Keeling resigns as AD to head ECAC

Five years, two new facilities and one completely revamped athletic program after he began here, Keeling is leaving Emerson to become commissioner of the Eastern College Athletic Conference (ECAC).,Rudy Keeling sat in his office yesterday, a smile of contentment on his face. As he pored through e-mails from well-wishers, he reflected on his time as Emerson’s athletic director.

Five years, two new facilities and one completely revamped athletic program after he began here, Keeling is leaving Emerson to become commissioner of the Eastern College Athletic Conference (ECAC).

The announcement came in an e-mail Wednesday from David Ellis, Emerson’s vice president of administration and finance. Keeling will stay at Emerson through June. No announcement has been made as to who will replace him but possible successors include Assistant Athletic Director and Recruiting Coordinator Stan Nance and Coordinator of Athletic Operations Roger Crosley.

Ellis could not be reached for comment as of press time.

Crosley said he hadn’t heard anything about who might replace Keeling, but he did offer some insights into how the changeover might go.

“If they hire someone from within the department, it would be a pretty seamless transition,” Crosley said. “But if they decide to go outside, then there’s going to be a learning curve. That’s not to say that someone from outside wouldn’t do a good job.”

For Keeling, it was a move that took months to make.

“It was one of the hardest decisions I’ve ever made because I think we’re on the verge of doing something special here,” Keeling said. “That’s why it took so long.”

Keeling, who most recently served as the head basketball coach at Northeastern University prior to joining Emerson in 2002, took over an athletic program in shambles. At the time, the college employed just one full-time coach, men’s basketball’s Hank Smith. Furthermore, with no athletic facilities to call their own, teams had to travel far and wide to practice and play home games.

In the five years since, the athletic program has enjoyed a renaissance. The department added five new varsity sports, hired nine new coaches and graduated 100 percent of its players. Keeling focused on hiring a full-time staff that could better serve as recruiters for prospective students. He also brought the department into full compliance with Title IX, which requires schools to provide equal athletic opportunities for both genders.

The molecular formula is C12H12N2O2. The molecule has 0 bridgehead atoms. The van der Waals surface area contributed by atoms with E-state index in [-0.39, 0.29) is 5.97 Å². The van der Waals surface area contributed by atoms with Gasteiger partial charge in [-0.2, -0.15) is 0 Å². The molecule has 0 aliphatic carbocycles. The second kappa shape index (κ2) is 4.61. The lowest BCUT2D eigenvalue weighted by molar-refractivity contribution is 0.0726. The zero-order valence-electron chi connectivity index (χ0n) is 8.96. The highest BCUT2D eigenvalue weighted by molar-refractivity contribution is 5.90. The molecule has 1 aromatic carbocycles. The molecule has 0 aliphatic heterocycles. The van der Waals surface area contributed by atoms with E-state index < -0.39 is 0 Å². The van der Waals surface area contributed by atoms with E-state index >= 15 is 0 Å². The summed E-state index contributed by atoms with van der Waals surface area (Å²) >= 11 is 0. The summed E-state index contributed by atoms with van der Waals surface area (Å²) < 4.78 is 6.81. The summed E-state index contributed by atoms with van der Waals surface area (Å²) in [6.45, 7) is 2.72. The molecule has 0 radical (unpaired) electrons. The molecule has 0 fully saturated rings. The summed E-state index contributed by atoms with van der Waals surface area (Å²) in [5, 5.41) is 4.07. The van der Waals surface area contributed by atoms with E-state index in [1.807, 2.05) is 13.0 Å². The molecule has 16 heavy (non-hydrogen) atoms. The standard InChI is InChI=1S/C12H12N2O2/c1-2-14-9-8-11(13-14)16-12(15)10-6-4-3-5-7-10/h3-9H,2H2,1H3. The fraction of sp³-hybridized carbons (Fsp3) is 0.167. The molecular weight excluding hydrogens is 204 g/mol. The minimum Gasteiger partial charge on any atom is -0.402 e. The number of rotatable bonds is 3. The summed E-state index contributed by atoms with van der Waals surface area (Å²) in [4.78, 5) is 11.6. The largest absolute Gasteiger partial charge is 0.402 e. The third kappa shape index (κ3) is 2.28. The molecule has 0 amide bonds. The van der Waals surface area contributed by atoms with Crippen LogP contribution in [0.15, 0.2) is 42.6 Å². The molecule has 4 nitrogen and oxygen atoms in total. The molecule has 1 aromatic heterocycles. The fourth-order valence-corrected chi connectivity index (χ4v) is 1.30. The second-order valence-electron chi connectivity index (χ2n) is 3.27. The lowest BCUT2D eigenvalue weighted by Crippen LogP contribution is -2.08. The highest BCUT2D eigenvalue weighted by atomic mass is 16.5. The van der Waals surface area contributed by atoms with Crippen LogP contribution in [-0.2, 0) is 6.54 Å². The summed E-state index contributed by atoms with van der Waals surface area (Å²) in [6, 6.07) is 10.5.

But his tenure at Emerson will probably be remembered most for the completion of two things: the Field at Rotch Playground and the Piano Row Gym.

Rotch, completed in December 2004, was the first facility built exclusively for Emerson teams. Tucked away in the South End a mile away from campus, the field serves both men’s and women’s lacrosse and soccer teams, as well as the women’s softball team.

A little less than two years later, the department’s piece de resistance opened its doors. The Piano Row Gym gave both basketball teams, as well as the women’s volleyball team, a place to practice and play, and was evidence of Emerson’s increased commitment to sports

“If you look back before he got here, Emerson played all over the place,” said Nance. “When [prospective students] see the gym, they know we’re serious about athletics.”

“Obviously you look around and you see the facilities that were completely non-existent before,” said Crosley. “We have added sports and, probably most importantly, we’ve added full-time employees.”

Keeling will take over the ECAC, an athletic conference with 323 member institutions, including Emerson. He said he would be making more money at his new position but gave no specifics. For Keeling, the opportunity was too good to pass up.

“It came down to what I thought was best for my career at this time,” he said.

Keeling spoke about his plans for his newest position.

“It’s an organization that has a great history that has fallen on a bit of hard times,” he said. “I think the biggest thing I have to do is go out and greet the membership, let them know what we’re doing, and get them excited again.”

As word of his leaving spread around campus yesterday, athletes and staff reacted to his departure.

“Rudy has just been there since I’ve been a freshman,” said senior softball player Heather Drobiarz. “He’s always been so supportive, a nice friendly face in the athletic office and I’m sad to see him go.”

“He’s definitely a big loss,” said Nance. “You hate to see your leader go, but he’s moving to a great place.”

“He was the right guy at the right time,” added softball coach Phil McElroy.

At this time next year, Keeling will have a new office to sit in, a new set of problems to fix, a new program to overhaul.

He leaves Emerson having transformed the athletics department from a laughing stock to a legitimate Division III school. The turbulence that existed when he began has dissipated, and Nance said he is confident about the future of sports at Emerson.

“I see the program going forward,” said Nance. “Rudy set a lot of things in place. We’ve just got to keep our coaches and put the right person in place.”